Thoughts on the military and military activities of a diverse nature. Free-ranging and eclectic.

Friday, May 05, 2006


This is coolbert:

Go here to see an excellent site on the Crusades.

The views expressed in this site are very similar to mine. The Crusades were not rapacious wars of conquest. More along the line of defensive wars. Reaction to the Muslim aggression against the Christian world that had been going on for four hundred years.

[I blogged on this subject some time ago. Said to consult the chronicles written at the time. My belief was that the Pope did not "preach" a Crusade.]

Here is some heavy stuff from the Crusades web site.

"Why did they do it? The answer to that question has been badly misunderstood. In the wake of the Enlightenment, it was usually asserted that Crusaders were merely lacklands and ne'er-do-wells who took advantage of an opportunity to rob and pillage in a faraway land. The Crusaders' expressed sentiments of piety, self-sacrifice, and love for God were obviously not to be taken seriously. They were only a front for darker designs."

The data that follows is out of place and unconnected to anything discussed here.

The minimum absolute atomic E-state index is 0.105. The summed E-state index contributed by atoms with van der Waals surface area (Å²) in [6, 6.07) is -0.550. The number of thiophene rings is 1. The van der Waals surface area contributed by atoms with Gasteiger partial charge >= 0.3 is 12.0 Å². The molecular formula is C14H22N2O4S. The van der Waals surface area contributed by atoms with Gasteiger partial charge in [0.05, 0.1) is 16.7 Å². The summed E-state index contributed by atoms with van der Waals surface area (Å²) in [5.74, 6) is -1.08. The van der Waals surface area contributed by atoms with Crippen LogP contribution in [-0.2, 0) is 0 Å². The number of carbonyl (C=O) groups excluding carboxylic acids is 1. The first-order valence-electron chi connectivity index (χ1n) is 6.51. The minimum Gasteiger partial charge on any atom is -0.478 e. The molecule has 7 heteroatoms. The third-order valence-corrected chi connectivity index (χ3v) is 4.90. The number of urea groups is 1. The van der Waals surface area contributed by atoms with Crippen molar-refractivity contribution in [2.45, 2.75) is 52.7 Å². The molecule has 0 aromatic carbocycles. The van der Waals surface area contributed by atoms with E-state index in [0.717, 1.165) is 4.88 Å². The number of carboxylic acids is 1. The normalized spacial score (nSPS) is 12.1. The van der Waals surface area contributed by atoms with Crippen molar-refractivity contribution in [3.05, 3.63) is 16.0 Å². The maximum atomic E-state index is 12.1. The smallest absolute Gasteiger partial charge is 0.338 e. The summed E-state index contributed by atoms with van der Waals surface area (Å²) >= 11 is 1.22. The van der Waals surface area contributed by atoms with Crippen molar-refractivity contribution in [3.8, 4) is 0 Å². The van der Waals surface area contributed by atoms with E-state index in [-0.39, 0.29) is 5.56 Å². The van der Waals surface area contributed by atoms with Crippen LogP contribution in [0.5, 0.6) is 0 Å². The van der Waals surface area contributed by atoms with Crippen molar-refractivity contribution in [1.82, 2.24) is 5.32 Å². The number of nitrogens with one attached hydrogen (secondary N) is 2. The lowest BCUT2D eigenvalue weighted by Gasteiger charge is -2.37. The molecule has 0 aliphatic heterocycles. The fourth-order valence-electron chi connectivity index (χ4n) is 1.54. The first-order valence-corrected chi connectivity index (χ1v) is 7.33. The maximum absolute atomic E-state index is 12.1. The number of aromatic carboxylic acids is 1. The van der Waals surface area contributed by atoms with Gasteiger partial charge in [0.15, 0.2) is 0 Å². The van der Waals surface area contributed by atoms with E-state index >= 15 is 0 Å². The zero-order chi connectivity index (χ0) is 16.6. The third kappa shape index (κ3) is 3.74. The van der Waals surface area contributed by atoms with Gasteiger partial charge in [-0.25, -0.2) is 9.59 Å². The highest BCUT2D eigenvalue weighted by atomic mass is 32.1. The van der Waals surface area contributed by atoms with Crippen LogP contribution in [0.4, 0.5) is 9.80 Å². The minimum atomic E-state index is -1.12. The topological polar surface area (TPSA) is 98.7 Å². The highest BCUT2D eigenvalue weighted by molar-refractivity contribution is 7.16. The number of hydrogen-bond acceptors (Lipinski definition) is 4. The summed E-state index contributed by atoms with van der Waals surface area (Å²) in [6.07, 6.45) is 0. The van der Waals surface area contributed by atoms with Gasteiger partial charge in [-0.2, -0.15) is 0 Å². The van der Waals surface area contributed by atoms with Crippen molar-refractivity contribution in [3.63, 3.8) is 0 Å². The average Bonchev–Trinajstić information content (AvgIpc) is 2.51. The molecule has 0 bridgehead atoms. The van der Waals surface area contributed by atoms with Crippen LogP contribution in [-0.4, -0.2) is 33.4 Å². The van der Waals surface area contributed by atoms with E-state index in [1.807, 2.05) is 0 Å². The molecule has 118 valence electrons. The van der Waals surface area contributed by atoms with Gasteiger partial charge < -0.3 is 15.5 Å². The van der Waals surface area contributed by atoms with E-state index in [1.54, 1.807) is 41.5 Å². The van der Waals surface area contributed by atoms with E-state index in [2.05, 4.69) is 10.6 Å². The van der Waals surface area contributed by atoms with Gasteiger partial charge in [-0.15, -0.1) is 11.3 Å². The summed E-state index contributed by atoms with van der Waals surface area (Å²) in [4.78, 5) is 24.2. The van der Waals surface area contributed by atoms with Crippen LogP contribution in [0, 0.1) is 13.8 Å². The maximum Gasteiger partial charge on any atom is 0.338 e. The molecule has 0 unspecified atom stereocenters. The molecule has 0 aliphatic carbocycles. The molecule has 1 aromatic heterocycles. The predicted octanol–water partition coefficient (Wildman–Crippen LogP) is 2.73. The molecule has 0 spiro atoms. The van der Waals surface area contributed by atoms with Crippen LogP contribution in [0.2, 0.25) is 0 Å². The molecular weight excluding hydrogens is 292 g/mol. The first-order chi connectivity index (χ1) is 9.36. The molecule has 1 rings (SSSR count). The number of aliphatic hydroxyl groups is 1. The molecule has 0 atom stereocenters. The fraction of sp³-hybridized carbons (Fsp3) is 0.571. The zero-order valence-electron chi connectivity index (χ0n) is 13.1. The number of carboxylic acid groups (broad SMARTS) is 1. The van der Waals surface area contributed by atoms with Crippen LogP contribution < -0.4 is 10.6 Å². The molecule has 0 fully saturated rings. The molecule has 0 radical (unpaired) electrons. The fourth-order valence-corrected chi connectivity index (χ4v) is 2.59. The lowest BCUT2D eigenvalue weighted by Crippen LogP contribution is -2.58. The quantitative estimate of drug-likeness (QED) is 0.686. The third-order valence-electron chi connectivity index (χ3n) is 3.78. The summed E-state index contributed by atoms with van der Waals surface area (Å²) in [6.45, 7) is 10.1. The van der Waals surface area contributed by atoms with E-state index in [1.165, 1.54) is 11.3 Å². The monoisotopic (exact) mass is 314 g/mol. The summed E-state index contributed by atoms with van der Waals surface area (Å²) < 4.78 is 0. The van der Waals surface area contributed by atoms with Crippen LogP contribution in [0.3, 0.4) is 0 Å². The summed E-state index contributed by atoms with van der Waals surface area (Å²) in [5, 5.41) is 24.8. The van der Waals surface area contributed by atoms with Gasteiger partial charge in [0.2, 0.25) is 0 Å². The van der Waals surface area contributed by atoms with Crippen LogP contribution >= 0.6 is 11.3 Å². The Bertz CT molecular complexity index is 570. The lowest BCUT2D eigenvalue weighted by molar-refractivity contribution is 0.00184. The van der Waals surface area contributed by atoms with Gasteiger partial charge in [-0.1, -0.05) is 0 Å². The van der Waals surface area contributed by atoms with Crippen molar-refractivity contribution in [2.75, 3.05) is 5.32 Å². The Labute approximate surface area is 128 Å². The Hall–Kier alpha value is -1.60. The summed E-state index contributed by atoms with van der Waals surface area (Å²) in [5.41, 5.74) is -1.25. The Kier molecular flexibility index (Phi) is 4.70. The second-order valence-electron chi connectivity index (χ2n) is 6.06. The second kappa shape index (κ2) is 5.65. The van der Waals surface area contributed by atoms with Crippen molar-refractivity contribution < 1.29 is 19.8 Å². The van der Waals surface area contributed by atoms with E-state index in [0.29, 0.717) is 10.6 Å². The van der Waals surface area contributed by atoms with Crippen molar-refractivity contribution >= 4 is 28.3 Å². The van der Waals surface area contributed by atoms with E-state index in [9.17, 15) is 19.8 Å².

This is exactly the motivations given to the Crusaders by James Michener in his book, "The Source". Knights that lacked property and most importantly land [lacklands] went crusading as a means of gaining wealth. DARKER DESIGNS.


"During the past two decades, computer-assisted charter studies have demolished that contrivance. Scholars have discovered that crusading knights were generally wealthy men with plenty of their own land in Europe . . . Europe is littered with thousands of medieval charters [wills [??]] attesting to these sentiments, charters in which these men still speak to us today if we will listen . . . But the truth is that the Crusades were notoriously bad for plunder. A few people got rich, but the vast majority returned with nothing."

NO, the vast majority did not even return. The casualty rates from all sources was enormous in all Crusades. It is estimated that only about 5 % of the original crusaders that set forth on the FIRST CRUSADE returned to Europe. A very small number.

Be your own judge.



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